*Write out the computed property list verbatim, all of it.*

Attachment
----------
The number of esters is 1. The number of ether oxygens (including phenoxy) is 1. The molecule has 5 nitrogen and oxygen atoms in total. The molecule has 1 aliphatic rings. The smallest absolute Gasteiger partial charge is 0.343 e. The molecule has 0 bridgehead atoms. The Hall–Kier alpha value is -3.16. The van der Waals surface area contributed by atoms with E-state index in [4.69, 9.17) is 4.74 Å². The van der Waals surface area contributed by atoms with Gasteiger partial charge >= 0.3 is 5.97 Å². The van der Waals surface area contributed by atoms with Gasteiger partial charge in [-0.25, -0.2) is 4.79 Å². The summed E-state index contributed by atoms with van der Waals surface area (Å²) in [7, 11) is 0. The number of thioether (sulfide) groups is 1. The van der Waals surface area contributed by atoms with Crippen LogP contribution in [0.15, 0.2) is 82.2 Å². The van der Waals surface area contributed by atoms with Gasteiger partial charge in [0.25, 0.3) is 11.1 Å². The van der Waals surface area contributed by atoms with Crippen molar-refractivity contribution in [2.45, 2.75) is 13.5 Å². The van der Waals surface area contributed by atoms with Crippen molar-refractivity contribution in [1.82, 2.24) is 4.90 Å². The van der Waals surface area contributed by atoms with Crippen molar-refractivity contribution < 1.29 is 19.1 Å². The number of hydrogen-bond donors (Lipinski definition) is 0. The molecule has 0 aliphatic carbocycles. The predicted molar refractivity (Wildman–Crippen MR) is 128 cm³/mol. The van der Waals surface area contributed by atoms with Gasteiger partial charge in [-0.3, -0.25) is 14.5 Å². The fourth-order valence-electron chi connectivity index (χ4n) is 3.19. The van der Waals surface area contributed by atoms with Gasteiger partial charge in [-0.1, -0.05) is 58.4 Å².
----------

The number of esters is 1. The number of ether oxygens (including phenoxy) is 1. The molecule has 5 nitrogen and oxygen atoms in total. The molecule has 1 aliphatic rings. The smallest absolute Gasteiger partial charge is 0.343 e. The molecule has 0 bridgehead atoms. The Hall–Kier alpha value is -3.16. The van der Waals surface area contributed by atoms with E-state index in [4.69, 9.17) is 4.74 Å². The van der Waals surface area contributed by atoms with Gasteiger partial charge >= 0.3 is 5.97 Å². The van der Waals surface area contributed by atoms with Gasteiger partial charge in [-0.25, -0.2) is 4.79 Å². The summed E-state index contributed by atoms with van der Waals surface area (Å²) in [7, 11) is 0. The number of thioether (sulfide) groups is 1. The van der Waals surface area contributed by atoms with Crippen LogP contribution in [0.15, 0.2) is 82.2 Å². The van der Waals surface area contributed by atoms with Gasteiger partial charge in [0.25, 0.3) is 11.1 Å². The van der Waals surface area contributed by atoms with Crippen molar-refractivity contribution in [2.45, 2.75) is 13.5 Å². The van der Waals surface area contributed by atoms with Crippen molar-refractivity contribution in [1.82, 2.24) is 4.90 Å². The van der Waals surface area contributed by atoms with Crippen molar-refractivity contribution < 1.29 is 19.1 Å². The number of hydrogen-bond donors (Lipinski definition) is 0. The molecule has 0 aliphatic carbocycles. The predicted molar refractivity (Wildman–Crippen MR) is 128 cm³/mol. The van der Waals surface area contributed by atoms with Gasteiger partial charge in [-0.3, -0.25) is 14.5 Å². The fourth-order valence-electron chi connectivity index (χ4n) is 3.19. The van der Waals surface area contributed by atoms with Gasteiger partial charge in [-0.1, -0.05) is 58.4 Å².